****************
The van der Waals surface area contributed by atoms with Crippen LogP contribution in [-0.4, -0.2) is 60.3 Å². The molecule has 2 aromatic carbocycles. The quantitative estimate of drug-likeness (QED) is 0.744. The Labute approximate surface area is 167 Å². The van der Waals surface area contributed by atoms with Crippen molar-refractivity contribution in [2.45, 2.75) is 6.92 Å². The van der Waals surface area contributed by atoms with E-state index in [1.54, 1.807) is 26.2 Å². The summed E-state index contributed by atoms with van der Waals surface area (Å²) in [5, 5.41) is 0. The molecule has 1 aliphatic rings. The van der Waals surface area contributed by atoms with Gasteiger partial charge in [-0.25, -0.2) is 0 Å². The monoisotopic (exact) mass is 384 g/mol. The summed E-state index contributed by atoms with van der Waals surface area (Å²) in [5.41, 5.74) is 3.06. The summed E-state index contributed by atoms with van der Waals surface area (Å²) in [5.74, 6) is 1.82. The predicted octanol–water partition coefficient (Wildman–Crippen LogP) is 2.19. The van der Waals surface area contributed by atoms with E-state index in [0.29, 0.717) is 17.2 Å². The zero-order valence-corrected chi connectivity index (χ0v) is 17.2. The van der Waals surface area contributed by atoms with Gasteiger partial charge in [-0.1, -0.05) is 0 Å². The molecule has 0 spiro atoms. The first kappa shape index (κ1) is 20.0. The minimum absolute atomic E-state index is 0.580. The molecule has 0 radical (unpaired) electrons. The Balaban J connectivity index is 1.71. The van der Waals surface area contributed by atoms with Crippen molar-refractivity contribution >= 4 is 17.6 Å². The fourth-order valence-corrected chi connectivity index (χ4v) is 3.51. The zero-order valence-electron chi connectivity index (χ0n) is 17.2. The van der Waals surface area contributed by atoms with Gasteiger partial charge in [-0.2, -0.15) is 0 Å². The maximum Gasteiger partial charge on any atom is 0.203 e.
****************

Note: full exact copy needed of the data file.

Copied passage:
The van der Waals surface area contributed by atoms with Crippen LogP contribution in [-0.4, -0.2) is 60.3 Å². The molecule has 2 aromatic carbocycles. The quantitative estimate of drug-likeness (QED) is 0.744. The Labute approximate surface area is 167 Å². The van der Waals surface area contributed by atoms with Crippen molar-refractivity contribution in [2.45, 2.75) is 6.92 Å². The van der Waals surface area contributed by atoms with E-state index in [1.54, 1.807) is 26.2 Å². The summed E-state index contributed by atoms with van der Waals surface area (Å²) in [5, 5.41) is 0. The molecule has 1 aliphatic rings. The van der Waals surface area contributed by atoms with Gasteiger partial charge in [-0.25, -0.2) is 0 Å². The monoisotopic (exact) mass is 384 g/mol. The summed E-state index contributed by atoms with van der Waals surface area (Å²) in [5.41, 5.74) is 3.06. The summed E-state index contributed by atoms with van der Waals surface area (Å²) in [5.74, 6) is 1.82. The predicted octanol–water partition coefficient (Wildman–Crippen LogP) is 2.19. The van der Waals surface area contributed by atoms with E-state index in [0.29, 0.717) is 17.2 Å². The zero-order valence-corrected chi connectivity index (χ0v) is 17.2. The van der Waals surface area contributed by atoms with Gasteiger partial charge in [-0.1, -0.05) is 0 Å². The molecule has 0 spiro atoms. The first kappa shape index (κ1) is 20.0. The minimum absolute atomic E-state index is 0.580. The molecule has 0 radical (unpaired) electrons. The Balaban J connectivity index is 1.71. The van der Waals surface area contributed by atoms with Crippen molar-refractivity contribution >= 4 is 17.6 Å². The fourth-order valence-corrected chi connectivity index (χ4v) is 3.51. The zero-order valence-electron chi connectivity index (χ0n) is 17.2. The van der Waals surface area contributed by atoms with Gasteiger partial charge in [-0.2, -0.15) is 0 Å². The maximum Gasteiger partial charge on any atom is 0.203 e.